Placing 2015 NBA draft prospects into tiers

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As I outlined last year:

Draft for need or take the best player available?

It’s the question as old as drafts themselves.Personally, I favor the middle-of-the-road approach – the tier system. I judge prospects on three attributes:

  • Current ability
  • Potential
  • Likelihood of meeting that potential

Obviously, assessing those attributes is not easy. It’s really hard.

That’s why I don’t like taking the best prospect – based on all three criteria – available. It’s just too difficult to split hairs between players with so many variables.

But overly considering fit is problematic for the same reason. Rosters churn, and it’s foolish to pass on a clearly better prospect – in the cases that becomes clear – just because he doesn’t fit the current version of the team.

So how does the tier system work?

Divide players into tiers based on their value regardless of fit. Don’t worry about differentiating prospects with nearly identical values. Find natural cutoffs.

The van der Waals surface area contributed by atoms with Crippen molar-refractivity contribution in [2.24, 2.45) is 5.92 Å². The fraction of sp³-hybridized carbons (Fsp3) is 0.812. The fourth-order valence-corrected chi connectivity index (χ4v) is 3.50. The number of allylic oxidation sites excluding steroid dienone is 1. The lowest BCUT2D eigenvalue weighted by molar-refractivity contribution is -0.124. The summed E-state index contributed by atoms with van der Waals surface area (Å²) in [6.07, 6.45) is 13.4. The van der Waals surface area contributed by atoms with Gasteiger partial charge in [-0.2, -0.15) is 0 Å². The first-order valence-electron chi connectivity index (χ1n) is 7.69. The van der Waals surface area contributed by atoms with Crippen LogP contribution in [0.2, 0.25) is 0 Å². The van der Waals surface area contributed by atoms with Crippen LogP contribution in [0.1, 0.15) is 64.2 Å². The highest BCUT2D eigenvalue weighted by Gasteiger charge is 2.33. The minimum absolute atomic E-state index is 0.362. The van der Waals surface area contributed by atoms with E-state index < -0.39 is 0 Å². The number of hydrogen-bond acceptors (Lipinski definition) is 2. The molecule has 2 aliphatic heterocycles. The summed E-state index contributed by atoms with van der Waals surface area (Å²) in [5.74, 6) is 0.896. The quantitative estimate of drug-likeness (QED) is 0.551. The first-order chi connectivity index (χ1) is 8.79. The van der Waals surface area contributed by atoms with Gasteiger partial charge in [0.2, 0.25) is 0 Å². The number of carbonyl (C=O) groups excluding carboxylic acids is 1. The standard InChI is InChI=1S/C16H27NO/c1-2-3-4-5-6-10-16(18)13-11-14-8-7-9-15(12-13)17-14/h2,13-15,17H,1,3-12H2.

Then, within each tier, rank the players based on fit for the specific drafting team.

Theoretically, a draft could have anywhere between 1 and 60 tiers. A 1-tier draft would mean every prospect – from the top pick to Mr. Irrelevant – holds the same value. A 60-tier draft would mean every prospect is clearly distinguishable based on value. Obviously, neither is likely.

The size of tiers should be organic, and therefore, the number of tiers is also organic. Naturally, tiers tend to be smaller near the top of the draft, where lines between players are sharper.

Here are my tiers for the 2015 draft, going through as many tiers as necessary to cover the top 30 prospects. Within each tier, I rank players as if the teams drafting had empty rosters. Obviously, actual NBA teams would need to consider other information when assessing fit of players within a tier.

Tier 1

1. Karl-Anthony Towns, C, Kentucky

Towns is probably the draft’s talent, but what really sets him apart is his versatility. Teams picking this high should change significantly over the coming years. Towns has a wide enough skill set to let his team set any style around him, opening more opportunities for growth.

Tier 2

2. Jahlil Okafor, C, Duke